America's favorite destination is the coast. Every year, millions of Americans visit the coast to enjoy our nation's beautiful beaches and nearshore waters. Ocean tourism and recreation are the top economic drivers in our coastal communities, worth an estimated $100 billion in GDP annually nationwide and $40 billion in GDP in the Northeastern and Mid-Atlantic states per year.
Our coasts are also very busy and continue to get busier every year with competing interests that include increased coastal development, offshore energy projects and increased shipping. How do we allow for these new uses while protecting important habitats and existing uses such as ocean recreation, fishing and tourism? The solution is better planning.
Regional ocean planning is a new approach to balance the many competing uses of the ocean. The planning process is essential to ensure continued growth and protection of coastal tourism and recreation, which depend on a clean and healthy ocean ecosystem to thrive.
After years of hard work, collaboration and input from thousands of ocean and coastal stakeholders, the first regional ocean plans in the nation have been approved. This marks a major achievement in the protection of our ocean and coasts. The Northeast and Mid-Atlantic regional ocean plans will guide the management of our valuable coastlines and ocean resources for future generations.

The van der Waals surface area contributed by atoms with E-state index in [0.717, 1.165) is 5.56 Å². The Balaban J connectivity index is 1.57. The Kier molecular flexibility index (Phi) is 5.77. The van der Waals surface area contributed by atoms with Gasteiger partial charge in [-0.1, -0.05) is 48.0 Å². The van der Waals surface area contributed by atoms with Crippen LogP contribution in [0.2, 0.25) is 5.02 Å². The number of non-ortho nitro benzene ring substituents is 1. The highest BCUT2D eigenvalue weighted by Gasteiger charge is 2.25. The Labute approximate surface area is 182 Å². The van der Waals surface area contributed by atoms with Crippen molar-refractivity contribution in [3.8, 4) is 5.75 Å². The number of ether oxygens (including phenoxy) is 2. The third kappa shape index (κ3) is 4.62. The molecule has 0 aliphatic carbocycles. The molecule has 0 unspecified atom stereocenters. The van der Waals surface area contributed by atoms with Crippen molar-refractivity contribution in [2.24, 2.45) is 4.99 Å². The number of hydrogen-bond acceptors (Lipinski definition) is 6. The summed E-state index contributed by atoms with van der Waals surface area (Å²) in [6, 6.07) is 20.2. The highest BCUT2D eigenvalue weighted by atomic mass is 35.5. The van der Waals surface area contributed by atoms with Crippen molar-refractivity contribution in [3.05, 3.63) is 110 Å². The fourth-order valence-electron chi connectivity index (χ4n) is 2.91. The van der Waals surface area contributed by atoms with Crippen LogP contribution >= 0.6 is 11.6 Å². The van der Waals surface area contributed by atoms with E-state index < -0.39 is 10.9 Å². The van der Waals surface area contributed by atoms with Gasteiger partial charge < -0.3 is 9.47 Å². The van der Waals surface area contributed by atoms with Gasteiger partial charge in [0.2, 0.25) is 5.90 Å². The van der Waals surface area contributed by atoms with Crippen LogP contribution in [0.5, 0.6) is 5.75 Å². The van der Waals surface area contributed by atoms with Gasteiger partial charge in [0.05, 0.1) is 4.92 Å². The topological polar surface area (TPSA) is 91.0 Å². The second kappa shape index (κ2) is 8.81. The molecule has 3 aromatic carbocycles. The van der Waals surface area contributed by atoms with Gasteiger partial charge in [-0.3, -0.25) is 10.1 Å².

Based on the bipartisan recommendations of the U.S. Commission on Ocean Policy, regional ocean planning addresses issues such as water quality, ocean pollution, coastal flooding, and offshore renewable energy. Each regional strategy is implemented through an Ocean Planning Body that is comprised of state representatives, federal agencies, and tribal nations, to advance stewardship of our coasts through improved collaboration across all levels of government. In regions such as the Northeast, Mid-Atlantic, West Coast, and Pacific Islands, significant progress is being made through ocean planning to protect the coastal ecosystems we all use and enjoy.
Organizations, such as the Surfrider Foundation, have led studies to map recreational activities and collect economic data on coastal tourism and recreation to ensure this vital industry is incorporated into the official decision-making processes for the ocean plans. Including the information in official data portals provides a rare opportunity to contribute to the proactive regional planning process and ensure that the economics of coastal recreation are integrated into the protection of the nation's coastlines.
With the approval of the ocean plans in the Northeast and Mid-Atlantic, the next wave of ocean management will establish best practices, new ways of collaborating and communicating, and ensure that the interests of all ocean users are holistically included. The ocean planning process gives beachgoers, surfers and ocean users a voice in the decision-making process, which enables each of us to share our vision for coastal communities and for the future of our ocean.
So next time you hit the surf, relax on the beach, or take a walk with your family, know that coastal recreation is critical to protecting our coasts and ocean.